The Plain-English Guide to Progressive Web Apps

Whether it’s in sports, music, or business, rivalries always seem to make things more interesting. By allowing people to pick a side, rivalries make them feel like they truly belong to a tribe, which is a primal human need. Rivalries also push competitors to constantly outperform each other and, in turn, provide their target market with an ever-enhancing customer experience.

But imagine if some of the world’s fiercest rivals put their differences aside and teamed up to assemble the best product or service on the market. Could you imagine how electric an NSYNC-Backstreet Boys concert would be? Or the sheer power of a Microsoft-Apple supercomputer?

In the digital age, you could say mobile websites and apps are rivals. Brands developed mobile apps to phase out the use of their fast yet janky mobile websites when the demand for mobile devices exploded. Unfortunately, they soon discovered that mobile apps are quite sluggish and require more steps to access than mobile websites, like finding and downloading them from the app store.

To develop an app that offers the speed of a mobile website and the user experience of a mobile app, Google decided to end the rivalry between mobile websites and apps and blended their best functionalities together, birthing the progressive web app in 2015.

1. Uber

Uber's progressive web application

Image Credit: SimiCart

To provide their users who use low-end mobile devices with a similar web experience as their mobile app, Uber built a progressive web app that works on 2G networks. So regardless of your network speed, device, and even location, you can use Uber’s PWA to book a ride, which is especially helpful if you’re in a location with spotty service or your phone isn’t compatible with their mobile app.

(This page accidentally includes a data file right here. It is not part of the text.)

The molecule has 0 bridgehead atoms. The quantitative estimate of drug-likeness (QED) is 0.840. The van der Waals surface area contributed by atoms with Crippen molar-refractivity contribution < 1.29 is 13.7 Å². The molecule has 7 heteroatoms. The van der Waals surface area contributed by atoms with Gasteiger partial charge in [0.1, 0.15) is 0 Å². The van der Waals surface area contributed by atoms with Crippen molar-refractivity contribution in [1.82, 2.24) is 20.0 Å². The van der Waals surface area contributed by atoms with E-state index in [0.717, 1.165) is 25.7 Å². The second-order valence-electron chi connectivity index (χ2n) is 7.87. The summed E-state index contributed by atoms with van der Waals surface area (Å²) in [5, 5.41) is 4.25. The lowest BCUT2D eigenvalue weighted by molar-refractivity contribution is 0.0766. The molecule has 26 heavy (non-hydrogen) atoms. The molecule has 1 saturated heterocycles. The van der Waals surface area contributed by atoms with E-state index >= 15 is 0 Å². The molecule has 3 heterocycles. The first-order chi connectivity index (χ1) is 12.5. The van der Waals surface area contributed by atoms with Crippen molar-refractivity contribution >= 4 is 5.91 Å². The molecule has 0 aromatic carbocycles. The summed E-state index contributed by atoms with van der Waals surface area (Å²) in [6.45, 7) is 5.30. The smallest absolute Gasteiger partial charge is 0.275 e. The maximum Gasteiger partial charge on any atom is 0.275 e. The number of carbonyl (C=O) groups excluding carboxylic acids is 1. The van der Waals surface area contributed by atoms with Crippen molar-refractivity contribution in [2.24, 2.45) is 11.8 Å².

2. Starbucks

Starbucks' progressive web application

Image Credit: SimiCart

Starbucks’ progressive web app is quite similar to its native mobile app, but the biggest difference between the two is that their PWA takes up significantly less space than their native mobile app and it works offline. When you’re offline, you can use their PWA to browse their menu, customize your orders, and add items to your cart. When you’re online, you can check each store location’s prices and place orders.

3. 2048

2048's progressive web application

Image Credit: SimiCart

There’s arguably no other game as addicting as 2048. When it was released in 2014, the video game attracted over 10 million unique visitors in its first month, and when it was rolled out as a mobile app, it attracted even more downloads. When you play 2048 on its progressive web application, it looks and feels just like its mobile app, but its main differentiator is that you can play the game both online and offline.

4. Pinterest

Pinterest's progressive web application

Image Credit: SimiCart

When Pinterest discovered that only 1% of their mobile users converted into sign-ups, logins, or native app installs because of their app’s poor user experience (a 23 second load time), they reconstructed their mobile app into a progressive web application. Within three months, their PWA saw a 40% increase in time spent over five minutes, a 44% increase in user-generated ad revenue, and a 50% increase in ad click-throughs compared to their old mobile app.

5.'s progressive web application

Image Credit: SimiCart is India’s main online real estate platform, attracting over 9 million visits per month. The majority of their target audience uses low-end mobile devices that have maximum network speeds of 2G or 3G, so to cater to their users and boost their conversion rates, they built a progressive web app that users can quickly find property on even when they’re offline.

via Business Feeds

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